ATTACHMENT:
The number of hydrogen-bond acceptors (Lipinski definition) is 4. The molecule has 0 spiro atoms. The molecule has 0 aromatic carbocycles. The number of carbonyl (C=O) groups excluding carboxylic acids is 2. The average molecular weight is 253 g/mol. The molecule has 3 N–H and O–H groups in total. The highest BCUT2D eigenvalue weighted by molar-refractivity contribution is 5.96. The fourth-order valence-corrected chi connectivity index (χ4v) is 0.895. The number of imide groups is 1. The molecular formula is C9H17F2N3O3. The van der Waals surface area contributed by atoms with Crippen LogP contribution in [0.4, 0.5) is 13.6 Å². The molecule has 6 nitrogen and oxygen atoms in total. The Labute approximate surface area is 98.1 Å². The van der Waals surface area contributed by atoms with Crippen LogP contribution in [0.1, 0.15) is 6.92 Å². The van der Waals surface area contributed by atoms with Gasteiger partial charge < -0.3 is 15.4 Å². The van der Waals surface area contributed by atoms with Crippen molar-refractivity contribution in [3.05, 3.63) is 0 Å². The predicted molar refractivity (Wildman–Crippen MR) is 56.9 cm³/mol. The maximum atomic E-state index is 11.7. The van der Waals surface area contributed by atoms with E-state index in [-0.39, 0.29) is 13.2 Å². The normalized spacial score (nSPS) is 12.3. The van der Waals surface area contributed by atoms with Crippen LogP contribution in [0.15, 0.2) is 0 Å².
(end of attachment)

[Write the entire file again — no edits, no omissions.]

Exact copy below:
The number of hydrogen-bond acceptors (Lipinski definition) is 4. The molecule has 0 spiro atoms. The molecule has 0 aromatic carbocycles. The number of carbonyl (C=O) groups excluding carboxylic acids is 2. The average molecular weight is 253 g/mol. The molecule has 3 N–H and O–H groups in total. The highest BCUT2D eigenvalue weighted by molar-refractivity contribution is 5.96. The fourth-order valence-corrected chi connectivity index (χ4v) is 0.895. The number of imide groups is 1. The molecular formula is C9H17F2N3O3. The van der Waals surface area contributed by atoms with Crippen LogP contribution in [0.4, 0.5) is 13.6 Å². The molecule has 6 nitrogen and oxygen atoms in total. The Labute approximate surface area is 98.1 Å². The van der Waals surface area contributed by atoms with Crippen LogP contribution in [0.1, 0.15) is 6.92 Å². The van der Waals surface area contributed by atoms with Gasteiger partial charge < -0.3 is 15.4 Å². The van der Waals surface area contributed by atoms with Crippen molar-refractivity contribution in [3.05, 3.63) is 0 Å². The predicted molar refractivity (Wildman–Crippen MR) is 56.9 cm³/mol. The maximum atomic E-state index is 11.7. The van der Waals surface area contributed by atoms with E-state index in [-0.39, 0.29) is 13.2 Å². The normalized spacial score (nSPS) is 12.3. The van der Waals surface area contributed by atoms with Crippen LogP contribution in [0.15, 0.2) is 0 Å².